We continuously monitor three variables that determine our inclination to hedge your stock portfolio: 1) the degree of stock market overvaluation, 2) the probability and magnitude of big risks, and 3) the cost to hedge. We believe the market is somewhat overvalued. We believe there are a number of big risks, and, in aggregate, their probabilities are well above normal. And at current volatility levels, the hedging costs are nearly acceptable. Assuming no change in our outlook, if volatility slips a bit further, and if the market creeps a bit higher, we expect to hedge to some degree. Stay tuned.


Worries – In Germany and OKC

Turning from the general to the specific, I will briefly compare two securities: 1) the 10-year German government bond and 2) the shares of Chesapeake Energy, based in Oklahoma City. The former is generally considered ultra-safe, while the latter is generally considered ultra-controversial. In preview, your worry-prone portfolio manager has purchased for you the more controversial of the two.

German bonds are considered safe, evidenced by a 10-year bond yield of just 1.24%, even more of a knuckle-scraper than the U.S. level of 1.45%. Some view these yield differentials as appropriate. After all, Germany's debt to GDP is just over 80%, compared with over 100% in the U.S. Germany's unemployment level is just 6.8%, compared with our 8.2% level. And Germany’s budget deficit is just 1% of GDP, compared with our 10% mark. More generally, Germany's fiscal tendencies are very adult. Not only does much of world now think of Germany as the responsible parent of irresponsible delinquents, but also its historical commitment to anti-inflationary policies – ever since its painful hyper-inflationary period of the 1920s – is more than financial stereotype. In summary, Germany seems (relatively) healthy, and safe.

Naturally, then, a petrified Greek or Spanish saver (i.e., with deposits in Greek or Spanish banks) is comforted, or maybe even excited, by thoughts of 1.24% German bond returns. After all, if Greece or Spain were to withdraw from the eurozone, even the value of bank savings accounts in Greece or Spain would decrease significantly, as those savings, newly denominated in a newly formed Greek drachma or Spanish peso, would be worth much less than the previous euro-denominated value.

However, incredibly low yields and great demand from Greeks, Spaniards, and others does not safety make. According to the World Trade Organization, 60% of German exports went to other European countries in 2010, and exports run over half of German GDP. If Europe slows or stalls, or worse, the German economy will obviously be exposed.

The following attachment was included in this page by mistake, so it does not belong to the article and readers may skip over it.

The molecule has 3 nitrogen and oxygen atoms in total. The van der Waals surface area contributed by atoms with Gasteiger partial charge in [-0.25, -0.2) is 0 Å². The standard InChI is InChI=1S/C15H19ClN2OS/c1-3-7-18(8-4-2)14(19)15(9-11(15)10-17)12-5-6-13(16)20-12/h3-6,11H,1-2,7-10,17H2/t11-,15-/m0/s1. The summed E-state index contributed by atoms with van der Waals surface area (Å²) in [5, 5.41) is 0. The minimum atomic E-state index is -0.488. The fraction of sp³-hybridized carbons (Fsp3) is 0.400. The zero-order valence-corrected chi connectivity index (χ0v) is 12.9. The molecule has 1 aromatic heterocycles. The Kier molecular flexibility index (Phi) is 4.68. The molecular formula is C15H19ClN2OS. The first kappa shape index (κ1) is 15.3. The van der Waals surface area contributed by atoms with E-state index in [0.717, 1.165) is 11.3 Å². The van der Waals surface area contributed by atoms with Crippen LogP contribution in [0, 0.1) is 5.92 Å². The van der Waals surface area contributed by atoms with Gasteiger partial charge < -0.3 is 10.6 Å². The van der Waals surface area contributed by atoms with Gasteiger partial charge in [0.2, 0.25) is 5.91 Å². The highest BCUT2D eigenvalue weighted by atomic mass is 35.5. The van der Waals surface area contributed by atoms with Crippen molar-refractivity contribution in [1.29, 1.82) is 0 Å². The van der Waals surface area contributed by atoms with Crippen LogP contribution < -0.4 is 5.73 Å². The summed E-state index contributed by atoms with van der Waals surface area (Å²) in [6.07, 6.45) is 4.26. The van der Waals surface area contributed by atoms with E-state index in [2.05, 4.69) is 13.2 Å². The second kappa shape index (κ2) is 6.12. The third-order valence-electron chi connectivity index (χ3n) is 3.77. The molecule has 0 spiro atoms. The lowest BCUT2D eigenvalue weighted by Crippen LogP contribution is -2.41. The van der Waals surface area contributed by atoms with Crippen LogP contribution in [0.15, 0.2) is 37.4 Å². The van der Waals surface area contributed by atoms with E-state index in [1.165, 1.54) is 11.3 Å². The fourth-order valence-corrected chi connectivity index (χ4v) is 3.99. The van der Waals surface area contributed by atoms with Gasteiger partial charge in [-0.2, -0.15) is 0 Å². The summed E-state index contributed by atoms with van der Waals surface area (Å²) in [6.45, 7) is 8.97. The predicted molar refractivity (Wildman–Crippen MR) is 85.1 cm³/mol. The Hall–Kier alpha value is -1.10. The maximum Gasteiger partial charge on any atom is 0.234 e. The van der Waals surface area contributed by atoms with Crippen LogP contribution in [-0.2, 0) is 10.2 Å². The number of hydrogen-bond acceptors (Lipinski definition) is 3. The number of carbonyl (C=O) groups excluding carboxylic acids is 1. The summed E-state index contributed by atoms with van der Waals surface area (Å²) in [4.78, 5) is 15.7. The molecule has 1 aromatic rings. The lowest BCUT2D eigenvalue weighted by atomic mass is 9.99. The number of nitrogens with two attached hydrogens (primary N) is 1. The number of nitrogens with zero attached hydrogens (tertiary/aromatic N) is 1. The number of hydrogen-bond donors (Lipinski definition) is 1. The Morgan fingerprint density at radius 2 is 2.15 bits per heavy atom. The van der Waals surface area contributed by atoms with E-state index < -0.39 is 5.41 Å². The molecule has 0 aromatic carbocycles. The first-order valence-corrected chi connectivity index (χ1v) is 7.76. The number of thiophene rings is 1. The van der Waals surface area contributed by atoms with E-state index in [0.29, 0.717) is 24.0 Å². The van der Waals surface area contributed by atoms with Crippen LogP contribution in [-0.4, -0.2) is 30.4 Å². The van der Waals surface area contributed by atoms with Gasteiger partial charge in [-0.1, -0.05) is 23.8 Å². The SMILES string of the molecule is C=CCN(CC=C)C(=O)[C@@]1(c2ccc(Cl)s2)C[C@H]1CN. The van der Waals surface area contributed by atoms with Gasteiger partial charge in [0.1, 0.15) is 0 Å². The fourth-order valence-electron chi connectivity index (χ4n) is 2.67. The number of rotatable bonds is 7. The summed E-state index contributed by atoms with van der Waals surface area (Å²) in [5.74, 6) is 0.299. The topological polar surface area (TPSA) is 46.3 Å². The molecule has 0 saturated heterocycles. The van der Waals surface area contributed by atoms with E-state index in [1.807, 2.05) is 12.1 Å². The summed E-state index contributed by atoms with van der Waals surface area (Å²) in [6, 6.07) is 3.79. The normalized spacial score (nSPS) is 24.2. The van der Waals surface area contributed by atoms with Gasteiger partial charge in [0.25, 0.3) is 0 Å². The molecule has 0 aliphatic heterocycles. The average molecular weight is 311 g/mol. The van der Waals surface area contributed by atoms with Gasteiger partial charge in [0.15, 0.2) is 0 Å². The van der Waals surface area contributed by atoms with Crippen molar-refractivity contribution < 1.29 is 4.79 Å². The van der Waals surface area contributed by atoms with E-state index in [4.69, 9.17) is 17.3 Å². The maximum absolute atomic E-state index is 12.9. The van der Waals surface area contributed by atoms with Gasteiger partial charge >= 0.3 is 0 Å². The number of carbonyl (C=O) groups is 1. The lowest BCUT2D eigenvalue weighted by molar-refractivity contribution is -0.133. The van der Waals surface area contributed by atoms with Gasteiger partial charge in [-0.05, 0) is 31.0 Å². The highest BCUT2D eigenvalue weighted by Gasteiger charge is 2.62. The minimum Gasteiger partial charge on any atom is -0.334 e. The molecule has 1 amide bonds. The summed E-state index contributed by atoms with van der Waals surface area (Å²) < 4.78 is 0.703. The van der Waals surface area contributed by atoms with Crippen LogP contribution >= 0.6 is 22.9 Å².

Possibly worse yet, according to the Bank of International Settlements (BIS), at the end of 2011, German banks held claims of $13 billion on Greece, $95 billion on Ireland, $134 billion on Italy, $30 billion on Portugal, and $146 billion on Spain – $418 billion in all, or 12% of German GDP.

And then there are commitments, some not yet drawn upon, to help defend the euro. According to Christian Schwarz and Matthias Klein of Credit Suisse, Germany could be on the hook for the following: $33 billion for the first Greek bailout, $256 billion or the European Financial Stability Facility (EFSF), $230 billion for the European Stability Mechanism (ESM), $15 billion for the European Financial Stabilization Mechanism (EFSM), $69 billion for the Securities Markets Program (SMP), and $217 billion for Target II. This all totals many acronyms, and $814 billion, or 23% of German GDP!

Even if Germany is not ultimately responsible for all of the items above, it is subject to an incredible irony: As nervous Europeans continue to shift bank deposits to Germany, German risks rise, because if the central banks of other European countries cannot pay their shares, Germany's share would climb significantly – a huge and hard-to-handicap risk. You too can have all this safety, for the low, low yield of 1.24%!

Turning to Oklahoma City, Chesapeake Energy Corporation (CHK) explores for and produces natural gas and, to a lesser extent, oil. The shares trade for $17, after a 52-week high of $36 and all-time high in 2008 of $67. Given its recent share-price action, and its controversial founder and CEO, the shares are thought to be risky. No one seems to question the quality of the assets that the company owns. Instead, most of the controversy surrounds its founder, Aubrey McClendon. Some think he's brilliant, and some think he's wild and out of control; thus far, the latter group seems to be winning the vote.